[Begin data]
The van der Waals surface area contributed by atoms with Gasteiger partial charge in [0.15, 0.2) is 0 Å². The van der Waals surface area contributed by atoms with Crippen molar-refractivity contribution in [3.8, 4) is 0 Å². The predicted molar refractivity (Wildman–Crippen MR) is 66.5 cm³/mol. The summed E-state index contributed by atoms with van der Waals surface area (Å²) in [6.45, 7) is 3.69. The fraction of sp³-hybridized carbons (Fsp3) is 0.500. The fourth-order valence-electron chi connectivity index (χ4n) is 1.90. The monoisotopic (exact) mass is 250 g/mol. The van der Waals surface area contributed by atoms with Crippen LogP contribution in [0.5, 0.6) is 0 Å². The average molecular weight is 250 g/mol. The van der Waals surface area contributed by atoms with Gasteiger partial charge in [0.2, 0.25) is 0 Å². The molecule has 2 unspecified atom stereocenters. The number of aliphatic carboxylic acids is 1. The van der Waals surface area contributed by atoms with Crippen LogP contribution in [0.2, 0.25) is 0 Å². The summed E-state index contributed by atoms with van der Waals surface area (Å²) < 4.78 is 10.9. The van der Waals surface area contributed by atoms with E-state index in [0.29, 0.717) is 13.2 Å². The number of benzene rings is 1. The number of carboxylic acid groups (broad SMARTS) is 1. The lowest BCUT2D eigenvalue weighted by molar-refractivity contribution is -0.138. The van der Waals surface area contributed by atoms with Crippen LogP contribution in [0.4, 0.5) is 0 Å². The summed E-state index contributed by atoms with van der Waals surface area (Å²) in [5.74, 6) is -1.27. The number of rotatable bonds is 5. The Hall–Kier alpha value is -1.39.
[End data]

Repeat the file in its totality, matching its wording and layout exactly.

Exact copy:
The van der Waals surface area contributed by atoms with Gasteiger partial charge in [0.15, 0.2) is 0 Å². The van der Waals surface area contributed by atoms with Crippen molar-refractivity contribution in [3.8, 4) is 0 Å². The predicted molar refractivity (Wildman–Crippen MR) is 66.5 cm³/mol. The summed E-state index contributed by atoms with van der Waals surface area (Å²) in [6.45, 7) is 3.69. The fraction of sp³-hybridized carbons (Fsp3) is 0.500. The fourth-order valence-electron chi connectivity index (χ4n) is 1.90. The monoisotopic (exact) mass is 250 g/mol. The van der Waals surface area contributed by atoms with Crippen LogP contribution in [0.5, 0.6) is 0 Å². The average molecular weight is 250 g/mol. The van der Waals surface area contributed by atoms with Gasteiger partial charge in [0.2, 0.25) is 0 Å². The molecule has 2 unspecified atom stereocenters. The number of aliphatic carboxylic acids is 1. The van der Waals surface area contributed by atoms with Crippen LogP contribution in [0.2, 0.25) is 0 Å². The summed E-state index contributed by atoms with van der Waals surface area (Å²) < 4.78 is 10.9. The van der Waals surface area contributed by atoms with E-state index in [0.29, 0.717) is 13.2 Å². The number of benzene rings is 1. The number of carboxylic acid groups (broad SMARTS) is 1. The lowest BCUT2D eigenvalue weighted by molar-refractivity contribution is -0.138. The van der Waals surface area contributed by atoms with Crippen LogP contribution in [0.4, 0.5) is 0 Å². The summed E-state index contributed by atoms with van der Waals surface area (Å²) in [5.74, 6) is -1.27. The number of rotatable bonds is 5. The Hall–Kier alpha value is -1.39.